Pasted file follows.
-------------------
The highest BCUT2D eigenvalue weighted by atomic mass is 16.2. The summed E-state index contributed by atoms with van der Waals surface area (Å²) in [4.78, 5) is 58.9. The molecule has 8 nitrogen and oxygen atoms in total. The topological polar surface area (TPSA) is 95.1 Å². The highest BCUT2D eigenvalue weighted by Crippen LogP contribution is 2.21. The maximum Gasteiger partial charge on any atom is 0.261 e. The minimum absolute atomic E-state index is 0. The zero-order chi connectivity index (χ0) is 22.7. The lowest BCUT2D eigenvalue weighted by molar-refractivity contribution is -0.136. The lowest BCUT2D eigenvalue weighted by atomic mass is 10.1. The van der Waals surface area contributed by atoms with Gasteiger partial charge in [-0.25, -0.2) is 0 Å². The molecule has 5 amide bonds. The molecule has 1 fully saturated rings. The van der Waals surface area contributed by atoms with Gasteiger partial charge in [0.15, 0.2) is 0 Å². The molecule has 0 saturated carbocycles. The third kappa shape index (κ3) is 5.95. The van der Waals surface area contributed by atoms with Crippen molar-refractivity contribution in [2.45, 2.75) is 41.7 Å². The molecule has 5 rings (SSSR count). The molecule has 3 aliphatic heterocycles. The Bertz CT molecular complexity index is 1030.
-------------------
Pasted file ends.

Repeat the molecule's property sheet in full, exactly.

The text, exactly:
The highest BCUT2D eigenvalue weighted by atomic mass is 16.2. The summed E-state index contributed by atoms with van der Waals surface area (Å²) in [4.78, 5) is 58.9. The molecule has 8 nitrogen and oxygen atoms in total. The topological polar surface area (TPSA) is 95.1 Å². The highest BCUT2D eigenvalue weighted by Crippen LogP contribution is 2.21. The maximum Gasteiger partial charge on any atom is 0.261 e. The minimum absolute atomic E-state index is 0. The zero-order chi connectivity index (χ0) is 22.7. The lowest BCUT2D eigenvalue weighted by molar-refractivity contribution is -0.136. The lowest BCUT2D eigenvalue weighted by atomic mass is 10.1. The van der Waals surface area contributed by atoms with Gasteiger partial charge in [-0.25, -0.2) is 0 Å². The molecule has 5 amide bonds. The molecule has 1 fully saturated rings. The van der Waals surface area contributed by atoms with Gasteiger partial charge in [0.15, 0.2) is 0 Å². The molecule has 0 saturated carbocycles. The third kappa shape index (κ3) is 5.95. The van der Waals surface area contributed by atoms with Crippen molar-refractivity contribution in [2.45, 2.75) is 41.7 Å². The molecule has 5 rings (SSSR count). The molecule has 3 aliphatic heterocycles. The Bertz CT molecular complexity index is 1030.